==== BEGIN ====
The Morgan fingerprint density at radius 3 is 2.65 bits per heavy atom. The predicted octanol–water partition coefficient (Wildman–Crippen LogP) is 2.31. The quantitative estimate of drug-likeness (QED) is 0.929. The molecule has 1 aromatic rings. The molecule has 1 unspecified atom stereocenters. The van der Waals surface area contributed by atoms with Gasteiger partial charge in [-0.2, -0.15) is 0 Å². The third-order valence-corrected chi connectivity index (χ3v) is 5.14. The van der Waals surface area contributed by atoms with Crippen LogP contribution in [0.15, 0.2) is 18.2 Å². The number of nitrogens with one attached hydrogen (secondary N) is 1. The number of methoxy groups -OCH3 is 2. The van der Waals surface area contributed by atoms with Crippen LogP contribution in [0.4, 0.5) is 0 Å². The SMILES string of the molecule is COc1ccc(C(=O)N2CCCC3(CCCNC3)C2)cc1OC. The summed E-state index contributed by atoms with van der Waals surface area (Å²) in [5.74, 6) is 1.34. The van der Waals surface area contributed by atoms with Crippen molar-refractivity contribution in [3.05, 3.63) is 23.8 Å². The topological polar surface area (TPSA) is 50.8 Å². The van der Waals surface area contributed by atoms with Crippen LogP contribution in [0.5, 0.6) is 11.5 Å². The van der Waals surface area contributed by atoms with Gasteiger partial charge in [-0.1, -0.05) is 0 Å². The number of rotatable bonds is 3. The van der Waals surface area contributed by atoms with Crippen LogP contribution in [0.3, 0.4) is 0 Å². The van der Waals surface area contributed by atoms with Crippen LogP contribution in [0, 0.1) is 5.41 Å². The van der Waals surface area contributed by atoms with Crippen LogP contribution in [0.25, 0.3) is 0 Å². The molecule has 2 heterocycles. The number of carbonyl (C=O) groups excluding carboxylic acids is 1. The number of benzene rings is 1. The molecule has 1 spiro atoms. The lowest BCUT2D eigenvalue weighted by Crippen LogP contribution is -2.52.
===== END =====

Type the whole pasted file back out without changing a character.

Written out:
The Morgan fingerprint density at radius 3 is 2.65 bits per heavy atom. The predicted octanol–water partition coefficient (Wildman–Crippen LogP) is 2.31. The quantitative estimate of drug-likeness (QED) is 0.929. The molecule has 1 aromatic rings. The molecule has 1 unspecified atom stereocenters. The van der Waals surface area contributed by atoms with Gasteiger partial charge in [-0.2, -0.15) is 0 Å². The third-order valence-corrected chi connectivity index (χ3v) is 5.14. The van der Waals surface area contributed by atoms with Crippen LogP contribution in [0.15, 0.2) is 18.2 Å². The number of nitrogens with one attached hydrogen (secondary N) is 1. The number of methoxy groups -OCH3 is 2. The van der Waals surface area contributed by atoms with Crippen LogP contribution in [0.4, 0.5) is 0 Å². The SMILES string of the molecule is COc1ccc(C(=O)N2CCCC3(CCCNC3)C2)cc1OC. The summed E-state index contributed by atoms with van der Waals surface area (Å²) in [5.74, 6) is 1.34. The van der Waals surface area contributed by atoms with Crippen molar-refractivity contribution in [3.05, 3.63) is 23.8 Å². The topological polar surface area (TPSA) is 50.8 Å². The van der Waals surface area contributed by atoms with Crippen LogP contribution in [0.5, 0.6) is 11.5 Å². The van der Waals surface area contributed by atoms with Gasteiger partial charge in [-0.1, -0.05) is 0 Å². The number of rotatable bonds is 3. The van der Waals surface area contributed by atoms with Crippen LogP contribution in [0.3, 0.4) is 0 Å². The van der Waals surface area contributed by atoms with Crippen LogP contribution in [0, 0.1) is 5.41 Å². The van der Waals surface area contributed by atoms with Crippen LogP contribution in [0.25, 0.3) is 0 Å². The molecule has 2 heterocycles. The number of carbonyl (C=O) groups excluding carboxylic acids is 1. The number of benzene rings is 1. The molecule has 1 spiro atoms. The lowest BCUT2D eigenvalue weighted by Crippen LogP contribution is -2.52.